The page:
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Special coverage: Day Four
2006 World Speed Skating Championships

Mantia Wins 2nd Gold, Sets 10K Record
But timing problem hinders 200 meters


Watching the Competition - USA's Dane Lewis (left), Jonathan Garcia and Joey Mantia await the start of Monday's 3000-meter relay.
(Photo: Linda Wood)

By Robert "Just the Factoids" Burnson
posted Wednesday, Sept. 6, 2006

Medal Leaders:
After 4 days of racing

  • Colombia: 31
    11 gold
    10 silver
    10 bronze
  • South Korea: 20
    6 gold
    7 silver
    7 bronze
  • New Zealand: 9
    4 gold
    4 silver
    1 bronze
  • USA: 9
    4 gold
    2 silver
    3 bronze
  • Chile: 9
    3 gold
    2 silver
    4 bronze
  • Italy: 7
    1 gold
    2 silver
    4 bronze

Emerging from two days of setbacks, USA's Joey Mantia roared back into contention for the overall men's title at the World Championships today by winning the gold and setting a new world record in the 10,000-meter points race.

The gold medal put the 20-year-old from Ocala, Fla., into second place in the individual standings at the championships, just behind New Zealand's Kalon Dobbin.

But the day was not free of frustration for Mantia, who has been hampered by a series of problems at Worlds, including interference by competitors and questionable calls by officials.

In the finals of today's 200-meter time trial, Mantia's chances for a medal were hampered by a problem with the timing device. When Mantia skated his time trial (each skater races alone against the clock), the race computer failed to record his time.

Race officials allowed him to try again, as required by international racing rules. But they only gave him a few minutes to rest — the time it took for the last four qualifiers to complete their time trials. And when he tried again, his time (16.817 seconds) was slower than his qualifying time and only good enough for 10th place.

The Italian sprinter Gregorio Duggento won the event with a new world record of 16.209 seconds. In setting the record, the Italian broke the mark he set last year at Worlds by more than two-tenths of a second.

Junior World Coach Linda Wood said Mantia "looked really fast" on his first attempt in the 200 meters. Had the computer recorded his time, "I don't think he would have beaten Duggento, but he would have placed second or third," she said.

Mantia, however, did not let disappointment ruin his next event, the 10,000-meter points race. He often skips the grueling event but decided to compete because he had something to prove, Wood said.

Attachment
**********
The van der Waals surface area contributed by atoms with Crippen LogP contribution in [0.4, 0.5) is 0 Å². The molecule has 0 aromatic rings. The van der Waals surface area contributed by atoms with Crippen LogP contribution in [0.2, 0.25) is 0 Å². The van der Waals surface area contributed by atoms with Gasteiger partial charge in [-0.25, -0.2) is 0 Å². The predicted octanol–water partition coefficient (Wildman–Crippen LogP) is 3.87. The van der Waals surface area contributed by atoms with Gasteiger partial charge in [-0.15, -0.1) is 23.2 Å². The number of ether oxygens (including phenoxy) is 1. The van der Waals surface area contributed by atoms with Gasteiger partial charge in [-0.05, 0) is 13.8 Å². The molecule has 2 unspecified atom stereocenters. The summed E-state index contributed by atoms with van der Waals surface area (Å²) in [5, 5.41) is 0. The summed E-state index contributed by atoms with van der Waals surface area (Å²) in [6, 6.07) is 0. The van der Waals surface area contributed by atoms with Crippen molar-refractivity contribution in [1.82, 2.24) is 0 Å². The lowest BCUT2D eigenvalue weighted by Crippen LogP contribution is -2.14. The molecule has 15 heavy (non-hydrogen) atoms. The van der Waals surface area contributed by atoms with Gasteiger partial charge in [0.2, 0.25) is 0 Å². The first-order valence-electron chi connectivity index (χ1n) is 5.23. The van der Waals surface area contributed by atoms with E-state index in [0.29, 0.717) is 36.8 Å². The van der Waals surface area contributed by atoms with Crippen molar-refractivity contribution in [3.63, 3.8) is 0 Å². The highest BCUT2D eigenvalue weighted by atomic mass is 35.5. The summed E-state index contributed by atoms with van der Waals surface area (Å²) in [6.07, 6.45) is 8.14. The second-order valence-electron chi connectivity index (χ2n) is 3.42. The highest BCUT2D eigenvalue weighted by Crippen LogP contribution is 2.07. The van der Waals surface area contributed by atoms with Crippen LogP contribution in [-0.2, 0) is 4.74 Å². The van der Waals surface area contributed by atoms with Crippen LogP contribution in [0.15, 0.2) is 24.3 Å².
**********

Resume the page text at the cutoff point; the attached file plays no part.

Fifty-eight skaters lined up for the start of the race on the 400-meter road coarse. A South African skater sprinted to an early lead and took the first point, but then dropped out of sight. (Points are awarded by finishing first on specified laps).

Mantia and teammate Jonathan Garcia stayed at or near the lead during the 25-lap race, but they were constantly challenged.

Mantia collected three points but lagged behind Korea's Yoo-Jung Nam and Chile's Jorge Reyes Aguilar, who both had four points each.

That meant that Mantia would have to win the race outright to assure victory. (The first skater to finish the race gets three points; the second, two; the third, one. ... Ties are broken based on order of finish.)

At the start of the final lap, Mantia peeled off to the outside of the front pack and passed several skaters to take the lead. He went on to finish two-tenths of a second in front of Australian Michael Byrne.

His time of 13 minutes and 46.801 seconds broke the world record for the 10,000 meters. The old record (14.18.540) was set by Yann Guyader of France during the European Championships in July.

"Joey showed the world today that he is a force to be reckoned with and that he will be back," Wood said.

Aguilar and Nam both faded at the end of the race and finished behind the lead pack. But the points they collected earlier in the race were enough to give them the silver and bronze, respectively.

Junior Bronze

The only other bright spot of the day for the U.S. team came in the junior women's 10,000 meters. Brianna Kramer, 15, won the bronze with the help of teammate Emily Scott.

Colombia's Carolina Upegui took the gold. Chile's star junior girl Catherine Penan was third.

USA's Jessica Smith was only able to manage a 13th place in the women's 10,000 meters. Argentina's Silvina Posade won the race; Korea's Hyo Sook Woo was second; Colombia's Liano Holguin, third.

No U.S. skater won a medal in the 200-meter time trial. Brittany Bowe finished seventh in the women's division, four-tenths of a second behind the winner, Colombia's Jennifer Caicedo.

World Power

Colombia collected another three gold medals today to further solidify its position as the top country at Worlds. In all, its skaters have collected 31 medals in the first four days of skating.

South Korea remains solidly in second place with 20 medals. New Zealand is in third with nine.

USA also has nine medals, but it has fewer silver medals (and more bronzes) than the Kiwis, and so remains in fourth place.

Racing continues tomorrow on the road coarse in Anyang with the 500-meter sprint and 20,000-meter elimination.

Related reading
Special Coverage: the 2006 World Speed Skating Championships

Night Practice in Anyang
Team USA in Anyang

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2007 Event Calendar